Well, unsuprisingly one newspaper bosses think it is, but unfortunately readers and other journalists think otherwise.
Now, as many people know, hiding news content to readers (unless they are charged for it), is known as using a paywall and Mr Rupert Murdoch (who is some chap who owns a company called NewCorp - a company that took a $3.4 billion net loss in 2008, down from net income of $5.4 billion in 2007) thinks that this will make him some money. Well... he's correct.
So... how will they actually charge for this service? Well one way would be to have a subscription service such as the economist website and the other one is to use Micro-payments (e.g via a service such as http://bitcents.com/)
Putting up a pay wall for the New York Times or The (London) Times WILL make some money. But will it kill off his online readership (and therefore his small but constant advertising revenue) in the process? Quite possibly!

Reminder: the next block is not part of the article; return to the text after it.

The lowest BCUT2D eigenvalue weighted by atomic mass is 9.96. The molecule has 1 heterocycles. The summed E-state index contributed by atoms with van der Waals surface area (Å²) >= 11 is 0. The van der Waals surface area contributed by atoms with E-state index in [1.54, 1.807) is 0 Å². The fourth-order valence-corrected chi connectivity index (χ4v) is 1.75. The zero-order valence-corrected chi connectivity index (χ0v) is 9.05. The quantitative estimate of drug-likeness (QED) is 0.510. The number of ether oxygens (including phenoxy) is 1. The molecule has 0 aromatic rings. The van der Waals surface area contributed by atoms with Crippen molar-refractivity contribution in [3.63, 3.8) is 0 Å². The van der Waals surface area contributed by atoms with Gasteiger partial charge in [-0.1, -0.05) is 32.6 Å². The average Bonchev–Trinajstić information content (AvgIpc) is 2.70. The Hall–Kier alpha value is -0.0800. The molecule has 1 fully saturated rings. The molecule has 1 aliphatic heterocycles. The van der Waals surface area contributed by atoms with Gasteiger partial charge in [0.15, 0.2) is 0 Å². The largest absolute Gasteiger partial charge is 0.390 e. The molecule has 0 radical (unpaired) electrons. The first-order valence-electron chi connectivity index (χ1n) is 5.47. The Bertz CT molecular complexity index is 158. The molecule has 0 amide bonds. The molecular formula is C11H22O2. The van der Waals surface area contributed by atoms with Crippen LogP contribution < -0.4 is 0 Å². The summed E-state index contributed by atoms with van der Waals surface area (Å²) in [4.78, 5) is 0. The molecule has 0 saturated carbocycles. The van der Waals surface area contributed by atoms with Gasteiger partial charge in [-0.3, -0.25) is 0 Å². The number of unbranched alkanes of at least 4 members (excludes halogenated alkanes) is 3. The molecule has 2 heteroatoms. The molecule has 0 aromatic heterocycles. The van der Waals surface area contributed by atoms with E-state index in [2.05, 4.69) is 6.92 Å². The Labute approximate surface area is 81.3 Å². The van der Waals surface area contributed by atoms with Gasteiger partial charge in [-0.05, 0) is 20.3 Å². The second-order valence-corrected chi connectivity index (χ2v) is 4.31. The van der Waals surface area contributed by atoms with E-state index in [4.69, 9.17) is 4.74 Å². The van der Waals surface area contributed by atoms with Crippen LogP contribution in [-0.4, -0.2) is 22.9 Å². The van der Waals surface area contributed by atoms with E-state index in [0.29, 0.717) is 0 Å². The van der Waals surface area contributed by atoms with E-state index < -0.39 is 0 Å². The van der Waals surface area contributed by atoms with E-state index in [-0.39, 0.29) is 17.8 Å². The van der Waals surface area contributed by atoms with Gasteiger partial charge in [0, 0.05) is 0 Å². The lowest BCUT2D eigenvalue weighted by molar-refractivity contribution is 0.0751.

There are a lot of industry observers such as myself who think this will fail, most notable including Steve Outing, who shows statistical evidence from the USA that newspaper execs "remain delusional about how charging for online content"
But its not just observers who think this is a bad idea [bad joke: its also Observers]
Emily Bell from the Guardian, back in August said
No – we are not contemplating a pay wall, nor as far as I’m concerned would we ever….they are a stupid idea in that they restrict audiences for largely replicable content. Murdoch no doubt will find this out – even rudimentary maths suggests he will struggle with a completely free model to meet advertising revenue levels across the NI offerings.
And even Google CEO Eric Schmidt says that is is unlikely that a paywall model will work because news content is now so ubiquitous across the web.
Time will tell.....